The Independent way to choose a secondary school

The Independent’s correspondent Richard Garner has written a guide to education.  Being the Independent, it was very… independent but I liked the questions so have appropriated some of them for my own not so independent purposes:

There are three secondary schools in my area. One is an academy, the second a local authority secondary school and the third a Catholic Church school. Oh and they say an independent free school is to open next year. Which shall I choose for my daughter?

Blimey aren’t you lucky? If I were you I’d wait until that free school sets up, especially if it’s the one being run by that bald bloke who wrote that book about alienating people. Debating club should be fun.

What is the difference between an academy and a local authority maintained secondary school?

Well the kids at the academy wear purple and yellow blazers and shiny shoes and the kids at the comp wear black hoodies over their very small very wide ties. If that doesn’t help you, you might wish to delve deeper and look at boring stuff like educational attainment, behaviour and ethos.

Ok I’ve checked out the academy now. It seems it was a failing secondary school that has been given a facelift and brand new buildings and is now run by a bunch of hedge-fund managers. How come?

Well mainly because the feckless local authorities simply can’t be relied upon to support the schools in their area so it’s best we hand them over to the bankers. After all, they can be trusted to get things right, can’t they?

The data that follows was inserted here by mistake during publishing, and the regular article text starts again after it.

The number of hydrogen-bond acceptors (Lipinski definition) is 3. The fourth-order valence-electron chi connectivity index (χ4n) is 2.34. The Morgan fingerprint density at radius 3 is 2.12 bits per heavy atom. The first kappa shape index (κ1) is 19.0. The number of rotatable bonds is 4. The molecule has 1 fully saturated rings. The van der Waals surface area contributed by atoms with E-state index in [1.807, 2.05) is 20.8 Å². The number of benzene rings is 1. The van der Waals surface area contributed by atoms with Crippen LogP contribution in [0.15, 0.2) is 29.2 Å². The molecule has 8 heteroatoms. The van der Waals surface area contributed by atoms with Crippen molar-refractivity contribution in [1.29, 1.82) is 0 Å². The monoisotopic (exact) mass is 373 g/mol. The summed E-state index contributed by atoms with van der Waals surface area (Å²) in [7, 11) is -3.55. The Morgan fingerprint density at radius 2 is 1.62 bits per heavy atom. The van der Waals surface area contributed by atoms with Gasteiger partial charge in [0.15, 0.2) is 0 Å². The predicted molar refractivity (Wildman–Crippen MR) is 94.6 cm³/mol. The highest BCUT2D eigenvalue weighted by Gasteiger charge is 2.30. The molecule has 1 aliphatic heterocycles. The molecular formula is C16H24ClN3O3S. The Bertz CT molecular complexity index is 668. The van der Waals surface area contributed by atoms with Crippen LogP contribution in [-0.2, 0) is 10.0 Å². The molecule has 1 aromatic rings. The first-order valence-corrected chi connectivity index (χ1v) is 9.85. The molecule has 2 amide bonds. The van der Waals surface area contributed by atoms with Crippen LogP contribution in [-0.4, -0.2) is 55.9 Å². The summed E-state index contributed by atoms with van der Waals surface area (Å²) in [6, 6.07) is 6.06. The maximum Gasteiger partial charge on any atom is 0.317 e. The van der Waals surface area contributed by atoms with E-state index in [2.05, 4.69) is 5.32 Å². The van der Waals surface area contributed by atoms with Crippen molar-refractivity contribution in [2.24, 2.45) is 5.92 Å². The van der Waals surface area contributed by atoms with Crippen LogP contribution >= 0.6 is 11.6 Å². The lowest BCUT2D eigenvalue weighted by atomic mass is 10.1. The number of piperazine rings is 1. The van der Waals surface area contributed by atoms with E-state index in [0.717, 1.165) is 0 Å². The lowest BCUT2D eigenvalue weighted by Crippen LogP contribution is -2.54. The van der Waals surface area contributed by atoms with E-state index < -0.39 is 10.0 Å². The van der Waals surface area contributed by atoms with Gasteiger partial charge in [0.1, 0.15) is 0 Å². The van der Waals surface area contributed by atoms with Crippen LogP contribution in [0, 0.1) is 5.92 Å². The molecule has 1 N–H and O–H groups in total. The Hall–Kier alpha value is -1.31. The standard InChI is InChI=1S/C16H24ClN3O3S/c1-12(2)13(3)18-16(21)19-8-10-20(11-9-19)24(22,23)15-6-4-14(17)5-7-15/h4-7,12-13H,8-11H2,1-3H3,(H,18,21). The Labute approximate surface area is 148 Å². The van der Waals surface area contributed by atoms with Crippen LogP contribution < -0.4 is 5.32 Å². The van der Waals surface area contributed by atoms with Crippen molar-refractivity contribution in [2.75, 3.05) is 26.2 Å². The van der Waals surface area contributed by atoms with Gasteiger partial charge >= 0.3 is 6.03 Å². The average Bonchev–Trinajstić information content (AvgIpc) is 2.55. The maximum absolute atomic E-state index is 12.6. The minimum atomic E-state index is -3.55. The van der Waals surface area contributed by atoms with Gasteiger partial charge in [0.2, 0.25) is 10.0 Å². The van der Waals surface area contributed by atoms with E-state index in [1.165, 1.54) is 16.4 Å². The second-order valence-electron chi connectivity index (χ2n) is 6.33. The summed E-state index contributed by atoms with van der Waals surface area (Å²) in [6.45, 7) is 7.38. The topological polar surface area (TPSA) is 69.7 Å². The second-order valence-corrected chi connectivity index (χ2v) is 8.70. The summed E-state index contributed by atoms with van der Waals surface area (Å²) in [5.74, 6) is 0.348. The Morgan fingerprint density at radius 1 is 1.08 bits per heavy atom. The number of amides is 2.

I’m unsure about the academy though. So now what do I do to make sure Endellion gets the best education possible?

Take a look at those impenetrable league tables for each school and try to make or tail of the figures. Especially those figures about value added. Don’t whatever you do go and visit the school to get a feel for it, talk to teachers, pupils or parents to get a balanced view or speak to the head teacher. And for goodness sake don’t make a decision based on the unique needs of your child.

Right I’ve done that. The one that comes out best on both schools is the catholic school. Should I go there?

Well him upstairs does keep an eye on faith schools so I expect to see you at mass at the church of Sweet Baby Jesus and the Wee Donkey on Sunday (don’t forget to pack your cheque book). Make sure you arrange for some adequate sex education because we wouldn’t want little Endellion falling for the nasty charms of one of those comprehensive louts and catholic schools don’t teach about contraception.

Everything clear? good, thought so.

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4 Responses to The Independent way to choose a secondary school

  1. Andrew Brown says:

    We’ve been doing the secondary school shuffle this year – we’re keen, our eldest is yr 5.

    I’ve quite enjoyed the experience and I think what we’ve found is that actually any of the schools we went to should be fine.

    • citizenr says:

      That’s great news. I think if more people just went and had a look at the schools instead of listening to the panicked media then it would be better for everyone- especially the child in question. I hope your little one is really happy when the big day arrives.

  2. JGH says:

    “There are three secondary schools in my area.”

    Lucky you. There is *one* secondary school in my area, and a 33-mile bus ride to the next nearest one. Why is so much education policy set by people who think the entire population lives in cities?

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